Open mic with Teri Tibbet or Matt Barnes, 9 p.m.- midnight, Thursdays, Alaskan Hotel & Bar, 167 S. Franklin St. The free open mic is for ages 21and older.

Tango Dancing, Thursdays, 7-9 p.m., Channel Dance Studio, 2686 Channel Vista Drive. Tango every Thursday. The event is free. For more information, call (907)586-1213.

AbbyOke Karaoke Thursdays, 9 p.m.-1 a.m., McGivney’s Sports Bar & Grill, 9107 Mendenhall Mall Road. Free karaoke. For more information, call(907)789-0501.

Widowed Persons Support Group, 6:30 p.m., the fourth Thursdays of each month, Fireweed Place, 415 Willoughby Ave. All widows and widowers are invited to join. For information contact Sue at 586-6424. or Sandy at 789-0355 or 209-2307.

KTOO Board of Directors, 5- 6-p.m., KTOO Conference Room, 360 Egan Drive.The KTOO board meets on the first Thursday of every month except August and December. Meetings are open to the public and members are welcome to attend.

Thursday night Jazz, 7:30-10:30 p.m., The Narrows Bar, 148 S. Franklin St. The Juneau Five play every other Thursday at the Narrows.

Chamber luncheon, noon, Elizabeth Peratrovich Hall, 320 W. Willoughby Ave. The Greater Juneau Chamber of Commerce holds a weekly luncheon featuring a speaker. Doors open at 11:30 a.m. Admission costs $20 for members, $25 for nonmembers or $12 just to hear the speaker.

Low Tide Ladies Golf, 6 p.m., Thursdays, Mendenhall Golf Course, 2101 Industrial Blvd. Golf season is every Thursday night from May 9 to Aug. 22.

PFLAG LGBTQ Potluck, 6-8 p.m., second Friday of the month, Aldersgate United Methodist Church, 9161 Cinema Drive. This is a family-friendly event for the LGBTQ+ community and allies. Come and share a favorite dish.

Kimball Theatre Organ Concert, Fridays, noon-1 p.m., State Office Building, 333 Willoughby Ave.

Free Karaoke, Friday and Saturdays , 9 p.m. to 1 a.m., Sandbar & Grill, 2525 Industrial Blvd.

Saturday Staying Alive Al Anon Family Group, 10:30 a.m.-noon, Saturdays, Resurrection Lutheran Church, 740 W. 10th St. The group offers support, strength and hope for families and friends of alcoholics.

Saturday Carving Sessions, 1 p.m., Saturdays, Gajaa Hit, Sealaska Heritage Institute is offering carving practice at Gajaa Hit on Willoughby Avenue for participants 18 and older with a maximum of 12 participants at a time. People can apply for the free classes through https://bit.ly/2G5Udr7.

Sm’algyax Language Learners Group, Saturdays, noon-1 p.m., conference room of the Edward K. Thomas Building, 9097 Glacier Highway. All who wish to speak Sm’algyax, the language of the Tsimshian people, are welcome.

More in News

Even as coronavirus numbers are going down and vaccines are being distributed, pandemic-related facilities like the testing site at Juneau International Airport, seen here in this Oct. 12 file photo, are scheduled to remain for some time, according to city health officials. (Peter Segall / Juneau Empire file)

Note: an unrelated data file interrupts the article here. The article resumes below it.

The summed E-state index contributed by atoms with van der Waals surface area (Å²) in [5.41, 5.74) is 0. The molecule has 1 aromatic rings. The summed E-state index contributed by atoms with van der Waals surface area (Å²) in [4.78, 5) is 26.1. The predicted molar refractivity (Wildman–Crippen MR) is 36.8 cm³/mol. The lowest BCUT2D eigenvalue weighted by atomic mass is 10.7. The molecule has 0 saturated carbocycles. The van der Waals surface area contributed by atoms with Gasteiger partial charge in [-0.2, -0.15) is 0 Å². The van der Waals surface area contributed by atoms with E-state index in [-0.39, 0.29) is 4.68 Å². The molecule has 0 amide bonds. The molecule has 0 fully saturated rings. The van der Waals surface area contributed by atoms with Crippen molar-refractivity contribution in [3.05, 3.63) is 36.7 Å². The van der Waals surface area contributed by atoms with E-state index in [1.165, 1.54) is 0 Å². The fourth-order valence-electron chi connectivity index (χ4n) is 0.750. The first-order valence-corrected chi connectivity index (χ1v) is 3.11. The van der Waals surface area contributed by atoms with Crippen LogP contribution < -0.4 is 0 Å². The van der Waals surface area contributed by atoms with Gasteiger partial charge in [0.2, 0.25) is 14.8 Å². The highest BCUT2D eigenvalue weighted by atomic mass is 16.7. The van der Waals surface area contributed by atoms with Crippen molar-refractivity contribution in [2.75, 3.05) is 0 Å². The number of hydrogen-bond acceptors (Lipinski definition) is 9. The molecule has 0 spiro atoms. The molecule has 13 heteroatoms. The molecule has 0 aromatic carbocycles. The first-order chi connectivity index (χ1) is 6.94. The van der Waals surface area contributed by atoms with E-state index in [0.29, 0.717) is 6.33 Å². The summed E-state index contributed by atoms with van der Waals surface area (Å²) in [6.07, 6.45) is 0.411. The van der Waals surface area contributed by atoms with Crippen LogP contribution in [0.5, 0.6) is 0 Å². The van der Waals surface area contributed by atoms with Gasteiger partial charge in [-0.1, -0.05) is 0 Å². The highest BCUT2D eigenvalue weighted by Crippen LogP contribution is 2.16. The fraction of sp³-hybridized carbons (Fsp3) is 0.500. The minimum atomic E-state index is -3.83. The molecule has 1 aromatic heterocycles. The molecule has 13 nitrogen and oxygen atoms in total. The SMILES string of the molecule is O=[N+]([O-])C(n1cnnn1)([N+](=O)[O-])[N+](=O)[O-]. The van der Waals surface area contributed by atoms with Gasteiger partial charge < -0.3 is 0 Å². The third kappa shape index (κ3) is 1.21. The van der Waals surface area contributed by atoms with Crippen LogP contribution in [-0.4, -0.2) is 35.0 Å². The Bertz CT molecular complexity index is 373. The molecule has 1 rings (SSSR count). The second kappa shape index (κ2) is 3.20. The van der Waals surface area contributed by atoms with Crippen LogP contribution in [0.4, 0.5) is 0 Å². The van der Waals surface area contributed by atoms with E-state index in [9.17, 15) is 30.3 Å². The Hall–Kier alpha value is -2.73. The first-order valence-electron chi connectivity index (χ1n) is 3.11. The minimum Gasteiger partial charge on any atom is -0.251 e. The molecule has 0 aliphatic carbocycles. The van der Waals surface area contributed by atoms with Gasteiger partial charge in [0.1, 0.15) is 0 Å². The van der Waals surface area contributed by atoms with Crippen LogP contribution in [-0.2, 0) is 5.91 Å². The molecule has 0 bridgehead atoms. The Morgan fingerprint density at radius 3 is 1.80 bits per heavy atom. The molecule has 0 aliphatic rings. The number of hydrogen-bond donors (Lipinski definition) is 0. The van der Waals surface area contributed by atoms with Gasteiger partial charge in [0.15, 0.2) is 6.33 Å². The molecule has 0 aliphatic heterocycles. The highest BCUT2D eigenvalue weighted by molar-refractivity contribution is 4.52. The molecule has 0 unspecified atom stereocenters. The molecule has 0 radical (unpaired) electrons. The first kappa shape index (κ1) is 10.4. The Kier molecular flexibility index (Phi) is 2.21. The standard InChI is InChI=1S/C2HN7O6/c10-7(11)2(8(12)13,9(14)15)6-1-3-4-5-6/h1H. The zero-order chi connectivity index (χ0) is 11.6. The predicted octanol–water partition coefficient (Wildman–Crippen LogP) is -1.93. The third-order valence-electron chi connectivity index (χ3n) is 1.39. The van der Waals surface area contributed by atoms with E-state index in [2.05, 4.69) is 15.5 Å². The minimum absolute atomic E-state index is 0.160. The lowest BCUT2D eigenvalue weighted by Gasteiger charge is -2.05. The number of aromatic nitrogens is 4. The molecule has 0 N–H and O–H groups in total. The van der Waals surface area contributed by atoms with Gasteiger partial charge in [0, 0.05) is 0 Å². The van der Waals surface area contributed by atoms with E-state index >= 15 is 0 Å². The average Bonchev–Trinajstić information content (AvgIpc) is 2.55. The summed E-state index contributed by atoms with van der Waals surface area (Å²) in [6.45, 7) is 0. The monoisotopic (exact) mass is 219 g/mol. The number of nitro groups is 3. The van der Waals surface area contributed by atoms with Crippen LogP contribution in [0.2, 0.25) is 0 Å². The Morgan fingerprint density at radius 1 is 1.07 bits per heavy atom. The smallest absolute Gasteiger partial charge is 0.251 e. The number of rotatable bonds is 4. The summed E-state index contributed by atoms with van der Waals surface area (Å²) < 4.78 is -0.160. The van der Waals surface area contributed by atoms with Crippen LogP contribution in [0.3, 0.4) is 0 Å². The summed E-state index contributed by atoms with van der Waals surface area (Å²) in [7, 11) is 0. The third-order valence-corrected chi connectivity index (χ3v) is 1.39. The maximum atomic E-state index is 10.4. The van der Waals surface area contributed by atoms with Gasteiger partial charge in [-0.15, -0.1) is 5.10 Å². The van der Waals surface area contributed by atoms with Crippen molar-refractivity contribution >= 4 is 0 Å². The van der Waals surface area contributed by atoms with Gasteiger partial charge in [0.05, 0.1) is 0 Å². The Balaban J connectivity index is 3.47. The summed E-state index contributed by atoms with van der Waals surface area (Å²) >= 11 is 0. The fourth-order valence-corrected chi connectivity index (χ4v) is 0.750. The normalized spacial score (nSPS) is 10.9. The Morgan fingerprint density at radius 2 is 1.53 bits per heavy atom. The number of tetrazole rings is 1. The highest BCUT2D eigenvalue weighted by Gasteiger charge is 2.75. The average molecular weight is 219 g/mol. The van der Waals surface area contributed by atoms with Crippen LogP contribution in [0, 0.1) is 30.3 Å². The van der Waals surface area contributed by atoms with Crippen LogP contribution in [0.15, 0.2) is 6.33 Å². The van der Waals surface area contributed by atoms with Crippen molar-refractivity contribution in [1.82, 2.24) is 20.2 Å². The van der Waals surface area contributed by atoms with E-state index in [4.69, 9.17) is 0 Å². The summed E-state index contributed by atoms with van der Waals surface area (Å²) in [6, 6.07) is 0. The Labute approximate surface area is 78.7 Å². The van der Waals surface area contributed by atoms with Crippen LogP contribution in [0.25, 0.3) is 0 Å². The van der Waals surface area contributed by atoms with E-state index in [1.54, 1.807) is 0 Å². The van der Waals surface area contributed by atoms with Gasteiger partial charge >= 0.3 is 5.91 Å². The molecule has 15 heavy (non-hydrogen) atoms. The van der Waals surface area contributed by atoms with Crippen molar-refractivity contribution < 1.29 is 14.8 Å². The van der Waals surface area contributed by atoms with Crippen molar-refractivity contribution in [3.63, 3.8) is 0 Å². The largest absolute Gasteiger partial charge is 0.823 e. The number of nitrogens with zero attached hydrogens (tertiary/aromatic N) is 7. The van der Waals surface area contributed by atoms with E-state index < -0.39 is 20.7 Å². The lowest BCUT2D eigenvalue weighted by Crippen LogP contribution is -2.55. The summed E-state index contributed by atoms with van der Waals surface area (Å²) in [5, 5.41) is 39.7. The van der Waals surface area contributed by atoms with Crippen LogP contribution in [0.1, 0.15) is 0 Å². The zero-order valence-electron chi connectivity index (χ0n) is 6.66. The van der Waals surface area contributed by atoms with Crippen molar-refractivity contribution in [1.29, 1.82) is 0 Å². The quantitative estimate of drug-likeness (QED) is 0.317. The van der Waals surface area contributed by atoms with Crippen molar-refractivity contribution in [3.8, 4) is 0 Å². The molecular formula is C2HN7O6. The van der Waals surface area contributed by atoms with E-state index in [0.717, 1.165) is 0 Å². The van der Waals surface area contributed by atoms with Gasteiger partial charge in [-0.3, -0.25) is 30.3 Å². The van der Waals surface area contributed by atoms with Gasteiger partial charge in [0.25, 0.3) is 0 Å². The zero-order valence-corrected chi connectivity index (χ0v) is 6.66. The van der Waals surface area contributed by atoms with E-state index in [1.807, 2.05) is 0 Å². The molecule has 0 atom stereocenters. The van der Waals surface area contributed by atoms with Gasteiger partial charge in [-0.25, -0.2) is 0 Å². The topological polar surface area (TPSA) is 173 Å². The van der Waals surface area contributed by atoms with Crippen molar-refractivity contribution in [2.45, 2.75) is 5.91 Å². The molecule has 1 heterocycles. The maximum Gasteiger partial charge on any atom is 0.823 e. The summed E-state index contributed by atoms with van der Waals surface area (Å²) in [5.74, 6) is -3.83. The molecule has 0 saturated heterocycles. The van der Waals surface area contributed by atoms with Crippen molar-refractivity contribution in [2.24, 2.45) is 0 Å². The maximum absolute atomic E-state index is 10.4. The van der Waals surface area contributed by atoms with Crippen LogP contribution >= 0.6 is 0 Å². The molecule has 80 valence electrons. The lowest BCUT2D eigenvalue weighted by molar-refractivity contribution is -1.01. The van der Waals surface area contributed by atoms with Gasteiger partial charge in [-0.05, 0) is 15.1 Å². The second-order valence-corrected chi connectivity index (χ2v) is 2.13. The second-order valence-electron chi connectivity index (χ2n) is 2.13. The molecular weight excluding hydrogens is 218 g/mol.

Vaccines are coming, but pandemic facilities will remain

Testing sites and other COVID-19 operations will continue, officials say, but infections are trending down.

White House, tribes joined to deliver Alaska Native vaccines

The initiative has treated Indigenous tribes as sovereign governments and set aside special vaccine shipments.

After violent protesters loyal to President Donald Trump stormed the U.S. Capitol today, Sen. Lisa Murkowski, R-Alaska, left, and Sen. Patrick Leahy, D-Vt., join other senators as they return to the House chamber to continue the joint session of the House and Senate and count the Electoral College votes cast in November's election, at the Capitol in Washington, Wednesday, Jan. 6, 2021. (AP Photo/J. Scott Applewhite)
Murkowski on impeachment: ‘I will listen carefully’ to both sides

As for timing, the senator said, “our priority this week must be to ensure safety in Washington, D.C.”

Has it always been a police car. (Michael Penn / Juneau Empire)
Police calls for Sunday, Jan. 17, 2021

This report contains public information from law enforcement and public safety agencies.

Juneau City Hall. The City and Borough of Juneau has distributed nearly $5 million in household and individual assistance grants since October. (Peter Segall / Juneau Empire)
All housing and most personal assistance grants processed

About $5 million in aid is flowing to households and individuals in Juneau.

A child plays at Capital School Park. The park is in line for a remodel that will fix the crumbling retaining wall, visible in the background. (Dana Zigmund / Juneau Empire)
A new life is in store for Capital School Park

Public input is helping craft a vision for the park’s voter-approved facelift.

Expected heavy snow and high winds Thursday evening prompted Alaska’s Department of Transportation and Public Facilities to issue a warning of increased avalanche hazard along Thane Road. (File photo)
Avalanche risk increasing along Thane Road

Be careful and plan for the possibility of an extended road closure.

Most Read